Patients With Cancer Say They Want More Info on Adverse Events

Pam Harrison

November 25, 2019

At least one third of patients with cancer wish they had known more about the risk of potential adverse effects from their treatment before they were exposed to it, according to findings from a nationwide survey.

"Nearly all patients in the survey felt confident about their treatment decisions, but a sizable number also expressed a clear need for more information about potential side effects," senior author Reshma Jagsi, MD, DPhil, professor of radiation oncology, University of Michigan, Ann Arbor, said in a statement.

"More in-depth patient counseling on these side effects could help us better prepare our patients for changes to their quality of life," added lead author Narek Shaverdian, MD, a radiation oncologist at Memorial Sloan Kettering Cancer Center in New York City, in the same statement.

Results of the survey were published online November 20 in the Journal of Oncology Practice.

Web-Based Survey

The Web-based survey was conducted in patients with cancer across the United States who had been treated with radiation therapy among other modalities within the past 5 years.

A total of 403 patients responded to the survey, which was sponsored by the American Society for Radiation Oncology (ASTRO).

"Among all respondents, 82% reported having enough information on what adverse effects to expect before [radiation therapy]," investigators report.

Nevertheless, 37% of patients who were treated with radiation experienced radiation effects that they wished they had been better prepared for before receiving therapy.

"Similarly, 36% and 34% of patients treated with chemotherapy and/or surgery, respectively, experienced adverse effects that they wished they had known more about," the authors indicate.

The most notable of the adverse effects of radiation that patients wished they had known more about prior to undergoing treatment included skin toxicity, gastrointestinal symptoms, and fatigue.

Among the patients who received chemotherapy, the main adverse events they wished they had been better prepared for were nerve damage, gastrointestinal symptoms, and fatigue.

Among patients who underwent surgery, the main adverse effects they wished they had been better prepared for were postoperative pain and nerve damage or numbness.

"The most frequent adverse effect concerns that patients had before undergoing radiation included feeling tired (56%), feeling weak (50%) and skin burning (46%)," researchers report.

However, approximately 30% of those who did receive radiation noted that feelings of being tired or experiencing changes to their energy level were worse than they had expected.

That said, significantly fewer patients treated with radiation alone reported that fatigue, weakness, and pain were worse than they had expected compared with those who underwent chemotherapy and/or surgery, the researchers point out.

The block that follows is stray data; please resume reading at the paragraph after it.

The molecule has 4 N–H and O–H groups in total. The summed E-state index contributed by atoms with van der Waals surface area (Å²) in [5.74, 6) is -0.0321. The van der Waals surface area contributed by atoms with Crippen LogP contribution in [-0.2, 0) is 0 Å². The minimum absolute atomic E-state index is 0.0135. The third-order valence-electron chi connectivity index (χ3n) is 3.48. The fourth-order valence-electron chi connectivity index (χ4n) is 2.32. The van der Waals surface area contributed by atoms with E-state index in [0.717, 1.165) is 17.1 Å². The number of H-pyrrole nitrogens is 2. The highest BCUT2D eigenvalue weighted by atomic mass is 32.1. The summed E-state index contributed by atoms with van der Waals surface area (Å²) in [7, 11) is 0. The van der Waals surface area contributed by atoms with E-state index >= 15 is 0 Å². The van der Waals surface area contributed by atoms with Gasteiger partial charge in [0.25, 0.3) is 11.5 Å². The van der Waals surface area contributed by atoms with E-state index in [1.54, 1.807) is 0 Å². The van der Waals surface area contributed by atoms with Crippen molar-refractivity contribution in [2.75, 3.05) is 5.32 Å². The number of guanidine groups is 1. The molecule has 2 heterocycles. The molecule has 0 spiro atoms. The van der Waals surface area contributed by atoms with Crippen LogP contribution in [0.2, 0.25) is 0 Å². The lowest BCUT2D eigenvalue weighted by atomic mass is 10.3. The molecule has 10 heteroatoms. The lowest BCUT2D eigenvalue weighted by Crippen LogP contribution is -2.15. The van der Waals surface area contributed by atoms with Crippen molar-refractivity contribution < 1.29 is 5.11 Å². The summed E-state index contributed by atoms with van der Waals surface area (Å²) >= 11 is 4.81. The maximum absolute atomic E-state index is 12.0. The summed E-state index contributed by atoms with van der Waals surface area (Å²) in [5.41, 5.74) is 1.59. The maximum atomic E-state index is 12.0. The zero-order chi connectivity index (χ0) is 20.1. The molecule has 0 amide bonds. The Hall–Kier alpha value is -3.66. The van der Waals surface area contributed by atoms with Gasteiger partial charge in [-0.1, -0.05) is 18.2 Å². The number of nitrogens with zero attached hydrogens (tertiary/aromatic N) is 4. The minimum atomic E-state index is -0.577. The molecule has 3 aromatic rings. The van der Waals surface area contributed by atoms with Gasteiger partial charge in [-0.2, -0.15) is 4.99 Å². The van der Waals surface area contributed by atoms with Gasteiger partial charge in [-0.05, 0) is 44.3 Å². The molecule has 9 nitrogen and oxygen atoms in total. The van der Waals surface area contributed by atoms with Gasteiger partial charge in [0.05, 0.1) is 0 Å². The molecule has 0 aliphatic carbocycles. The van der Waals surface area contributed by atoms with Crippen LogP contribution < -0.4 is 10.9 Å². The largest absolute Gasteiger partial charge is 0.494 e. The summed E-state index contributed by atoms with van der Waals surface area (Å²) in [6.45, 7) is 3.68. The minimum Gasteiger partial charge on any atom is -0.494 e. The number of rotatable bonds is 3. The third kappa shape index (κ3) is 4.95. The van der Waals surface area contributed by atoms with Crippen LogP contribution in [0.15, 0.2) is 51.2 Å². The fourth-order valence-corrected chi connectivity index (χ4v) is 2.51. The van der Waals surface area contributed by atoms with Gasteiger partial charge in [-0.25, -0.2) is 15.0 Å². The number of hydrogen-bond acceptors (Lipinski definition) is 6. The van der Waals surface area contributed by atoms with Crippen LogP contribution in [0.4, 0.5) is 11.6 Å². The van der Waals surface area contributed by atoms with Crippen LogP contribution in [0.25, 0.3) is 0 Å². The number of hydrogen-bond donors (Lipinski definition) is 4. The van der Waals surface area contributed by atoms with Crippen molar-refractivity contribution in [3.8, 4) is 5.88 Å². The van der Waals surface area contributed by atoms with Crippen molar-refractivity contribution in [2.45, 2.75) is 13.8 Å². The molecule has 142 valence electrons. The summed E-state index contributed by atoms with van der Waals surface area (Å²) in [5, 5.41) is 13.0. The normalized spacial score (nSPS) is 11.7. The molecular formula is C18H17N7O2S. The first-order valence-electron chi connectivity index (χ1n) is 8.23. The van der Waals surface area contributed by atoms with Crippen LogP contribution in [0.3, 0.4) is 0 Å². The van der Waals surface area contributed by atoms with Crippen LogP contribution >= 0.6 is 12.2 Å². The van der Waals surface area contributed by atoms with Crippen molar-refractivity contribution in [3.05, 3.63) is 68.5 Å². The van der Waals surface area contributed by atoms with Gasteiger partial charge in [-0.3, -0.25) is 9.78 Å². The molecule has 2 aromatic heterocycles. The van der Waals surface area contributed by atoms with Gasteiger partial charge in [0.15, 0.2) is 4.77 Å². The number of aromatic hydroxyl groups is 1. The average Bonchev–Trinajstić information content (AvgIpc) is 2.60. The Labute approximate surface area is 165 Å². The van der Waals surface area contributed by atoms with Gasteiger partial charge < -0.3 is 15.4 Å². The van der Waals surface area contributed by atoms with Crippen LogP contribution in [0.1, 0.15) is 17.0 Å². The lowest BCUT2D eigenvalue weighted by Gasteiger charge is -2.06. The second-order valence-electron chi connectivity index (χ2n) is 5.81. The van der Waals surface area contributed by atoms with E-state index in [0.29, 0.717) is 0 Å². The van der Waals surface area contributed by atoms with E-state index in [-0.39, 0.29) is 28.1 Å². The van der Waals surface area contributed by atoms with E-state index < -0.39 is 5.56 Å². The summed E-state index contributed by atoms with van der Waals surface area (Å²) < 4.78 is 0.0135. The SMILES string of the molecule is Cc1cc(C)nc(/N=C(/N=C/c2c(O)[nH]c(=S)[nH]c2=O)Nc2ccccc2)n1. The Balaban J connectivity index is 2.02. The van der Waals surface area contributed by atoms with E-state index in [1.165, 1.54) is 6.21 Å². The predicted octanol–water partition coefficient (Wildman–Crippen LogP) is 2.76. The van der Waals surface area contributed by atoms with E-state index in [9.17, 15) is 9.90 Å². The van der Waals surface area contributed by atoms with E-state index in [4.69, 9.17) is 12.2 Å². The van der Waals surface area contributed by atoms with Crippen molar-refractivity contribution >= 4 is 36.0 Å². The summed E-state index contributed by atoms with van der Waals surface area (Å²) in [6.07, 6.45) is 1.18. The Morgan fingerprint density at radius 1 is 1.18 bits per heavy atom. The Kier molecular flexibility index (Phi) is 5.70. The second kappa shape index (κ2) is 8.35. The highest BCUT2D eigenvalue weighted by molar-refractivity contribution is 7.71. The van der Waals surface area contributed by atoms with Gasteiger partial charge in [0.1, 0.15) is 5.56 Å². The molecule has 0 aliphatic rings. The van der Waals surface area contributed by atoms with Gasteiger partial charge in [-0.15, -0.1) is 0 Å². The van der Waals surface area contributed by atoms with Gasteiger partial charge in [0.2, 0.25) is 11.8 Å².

The mean rating of severity of reported side effects among all patients was 45 out of 100 (where 0 was minimal and 100 severe).

Not surprisingly, patients who underwent all three types of treatment (radiation, chemotherapy, and surgery) had a higher mean rate of severity of adverse events than patients who had radiotherapy alone (51 vs 37, P =.01).

In the subgroup of patients who received chemotherapy or surgery, the mean perceived severity scores were 63 and 47, respectively.

"The data indicate that patients' experiences with radiation adverse effects are mostly in line with expectations because most patients either did not experience adverse effects or found them to be as expected or better than expected," researchers write.

However, previous research has shown that patients with cancer really do want to know about all possible adverse effects from treatment, but many report not having received sufficient information from their healthcare providers, the researchers note.

"How actual adverse effects compare with expectations may be of greater impact to patients than the absolute severity of adverse effects," the authors comment.

"Our finding of nearly one in three patients who experienced unexpected toxicities regardless of treatment modality should be a call to action to improve and increase access to resources that can reduce the number of patients who feel inadequately informed about treatment toxicities," they add.

The survey showed that 55% of patients talked to their primary care physician about their treatment options, and 64% of those who did so noted the advice of their physicians to be "very important."

Other common sources of information used by patients to help with their treatment decision included medical or cancer-related Web sites (50%); family and friends (33%); and cancer support groups (20%).

The study was supported by the American Society for Radiation Oncology. Jagsi declared she has stock and other ownership interest in Equity Quotient, has served as a consultant to Amgen and Vizient, has received research funding from AbbVie, and has received travel expenses from Amgen.

Journal of Oncology Practice. Published online November 20, 2019. Abstract

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